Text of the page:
History of Kappa Alpha Psi, Fraternity. Inc.
Kappa Alpha Psi Fraternity, Inc. was founded on the campus of Indiana University on January 5, 1911. Originally charted and incorporated Kappa Alpha Nu on April 15, 1911, the name was officially changed to Kappa Alpha Psi on April 15, 1915.
The Fraternity is predominantly African-American whose fundamental purpose is ACHIEVEMENT. Kappa Alpha Psi seeks to train its membership, particularly undergraduates, for leadership roles in their respective communities and the attainment of a high degree of excellence in their academic pursuits.
Early in this century, African-American students were actively dissuaded from attending college. Formidable obstacles were erected to prevent the few who were enrolled from assimilating into co-curricular campus life. This ostracism characterized Indiana University in 1911, thus causing Elder Watson Diggs, Byron K. Armstrong, and eight other black students John Milton Lee "The Dreamer", Marcus Peter Blakemore, Paul Wayne Caine, Henry T. Asher, Ezra Dee Alexander, George W. Edmonds, Guy Levis Grant, and Eward Giles Irvin to form Kappa Alpha Psi which remains the only Greek letter organization with its Alpha Chapter (first Chapter) on the University's campus. The founders sought a formula that would immediately raise the sights of black collegians stimulating them to reach accomplishments higher than they had imagined. With Achievement as its purpose, Kappa Alpha Psi began uniting college men of culture, patriotism and honor in a bond of fraternity. Subsequently, chapters spread in succession to the University of Illinois, the University of Iowa, and Wilberforce University campuses. By 1919, the Kappa Alpha Psi experience had generated serious interest among black college degree holders to form Alumni Chapters.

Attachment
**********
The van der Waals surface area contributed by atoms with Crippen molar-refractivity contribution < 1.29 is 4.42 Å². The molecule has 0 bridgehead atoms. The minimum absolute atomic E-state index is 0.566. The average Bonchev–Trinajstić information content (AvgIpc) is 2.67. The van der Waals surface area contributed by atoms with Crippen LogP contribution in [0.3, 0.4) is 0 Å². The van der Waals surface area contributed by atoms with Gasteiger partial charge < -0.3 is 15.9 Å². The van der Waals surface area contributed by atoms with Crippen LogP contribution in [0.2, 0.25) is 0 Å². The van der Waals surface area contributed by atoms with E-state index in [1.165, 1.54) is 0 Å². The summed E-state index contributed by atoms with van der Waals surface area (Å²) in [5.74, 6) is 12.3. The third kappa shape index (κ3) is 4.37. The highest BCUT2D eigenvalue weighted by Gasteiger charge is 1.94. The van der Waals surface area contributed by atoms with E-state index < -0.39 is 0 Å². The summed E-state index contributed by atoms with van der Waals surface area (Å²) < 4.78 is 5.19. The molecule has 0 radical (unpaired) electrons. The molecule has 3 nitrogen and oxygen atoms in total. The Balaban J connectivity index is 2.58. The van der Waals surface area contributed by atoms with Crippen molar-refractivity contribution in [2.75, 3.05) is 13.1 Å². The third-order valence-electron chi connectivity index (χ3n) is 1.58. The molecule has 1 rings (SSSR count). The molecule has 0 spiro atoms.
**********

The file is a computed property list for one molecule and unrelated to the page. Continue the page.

As graduate chapters multiplied, the Fraternity began to expand its programming, for example, "Guide Right," its national social out-reach program was started three years after the first Alumni Chapters were formed. Today National Guide Right programs provide programming, role models, and mentors for at risk and other youth in communities throughout the country and internationally.